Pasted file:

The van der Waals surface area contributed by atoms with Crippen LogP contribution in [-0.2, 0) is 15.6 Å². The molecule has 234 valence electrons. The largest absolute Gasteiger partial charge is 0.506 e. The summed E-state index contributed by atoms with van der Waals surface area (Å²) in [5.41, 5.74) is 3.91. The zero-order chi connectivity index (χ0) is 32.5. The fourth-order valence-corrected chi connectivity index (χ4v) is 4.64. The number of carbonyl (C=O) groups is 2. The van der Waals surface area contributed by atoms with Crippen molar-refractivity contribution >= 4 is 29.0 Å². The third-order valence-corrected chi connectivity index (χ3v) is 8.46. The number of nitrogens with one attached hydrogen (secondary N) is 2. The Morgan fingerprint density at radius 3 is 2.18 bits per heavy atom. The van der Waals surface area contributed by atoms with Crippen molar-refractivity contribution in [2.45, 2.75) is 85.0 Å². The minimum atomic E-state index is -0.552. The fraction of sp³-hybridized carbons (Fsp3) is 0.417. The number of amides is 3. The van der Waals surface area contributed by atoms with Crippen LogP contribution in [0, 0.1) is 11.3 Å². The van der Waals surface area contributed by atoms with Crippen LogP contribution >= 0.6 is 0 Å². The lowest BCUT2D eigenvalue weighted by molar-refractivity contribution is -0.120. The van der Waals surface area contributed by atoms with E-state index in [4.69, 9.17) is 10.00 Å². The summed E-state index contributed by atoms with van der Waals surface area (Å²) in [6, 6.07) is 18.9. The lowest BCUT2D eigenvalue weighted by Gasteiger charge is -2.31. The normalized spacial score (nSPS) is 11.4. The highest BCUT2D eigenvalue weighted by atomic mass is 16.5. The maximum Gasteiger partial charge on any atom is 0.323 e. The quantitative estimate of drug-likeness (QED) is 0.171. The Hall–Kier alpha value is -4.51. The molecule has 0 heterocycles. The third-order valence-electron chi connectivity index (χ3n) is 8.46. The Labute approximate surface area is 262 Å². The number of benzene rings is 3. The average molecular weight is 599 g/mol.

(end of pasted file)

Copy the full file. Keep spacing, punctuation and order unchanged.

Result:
The van der Waals surface area contributed by atoms with Crippen LogP contribution in [-0.2, 0) is 15.6 Å². The molecule has 234 valence electrons. The largest absolute Gasteiger partial charge is 0.506 e. The summed E-state index contributed by atoms with van der Waals surface area (Å²) in [5.41, 5.74) is 3.91. The zero-order chi connectivity index (χ0) is 32.5. The fourth-order valence-corrected chi connectivity index (χ4v) is 4.64. The number of carbonyl (C=O) groups is 2. The van der Waals surface area contributed by atoms with Crippen molar-refractivity contribution >= 4 is 29.0 Å². The third-order valence-corrected chi connectivity index (χ3v) is 8.46. The number of nitrogens with one attached hydrogen (secondary N) is 2. The Morgan fingerprint density at radius 3 is 2.18 bits per heavy atom. The van der Waals surface area contributed by atoms with Crippen molar-refractivity contribution in [2.45, 2.75) is 85.0 Å². The minimum atomic E-state index is -0.552. The fraction of sp³-hybridized carbons (Fsp3) is 0.417. The number of amides is 3. The van der Waals surface area contributed by atoms with Crippen LogP contribution in [0, 0.1) is 11.3 Å². The van der Waals surface area contributed by atoms with Crippen LogP contribution >= 0.6 is 0 Å². The lowest BCUT2D eigenvalue weighted by molar-refractivity contribution is -0.120. The van der Waals surface area contributed by atoms with E-state index in [4.69, 9.17) is 10.00 Å². The summed E-state index contributed by atoms with van der Waals surface area (Å²) in [6, 6.07) is 18.9. The lowest BCUT2D eigenvalue weighted by Gasteiger charge is -2.31. The normalized spacial score (nSPS) is 11.4. The highest BCUT2D eigenvalue weighted by atomic mass is 16.5. The maximum Gasteiger partial charge on any atom is 0.323 e. The quantitative estimate of drug-likeness (QED) is 0.171. The Hall–Kier alpha value is -4.51. The molecule has 0 heterocycles. The third-order valence-electron chi connectivity index (χ3n) is 8.46. The Labute approximate surface area is 262 Å². The number of benzene rings is 3. The average molecular weight is 599 g/mol.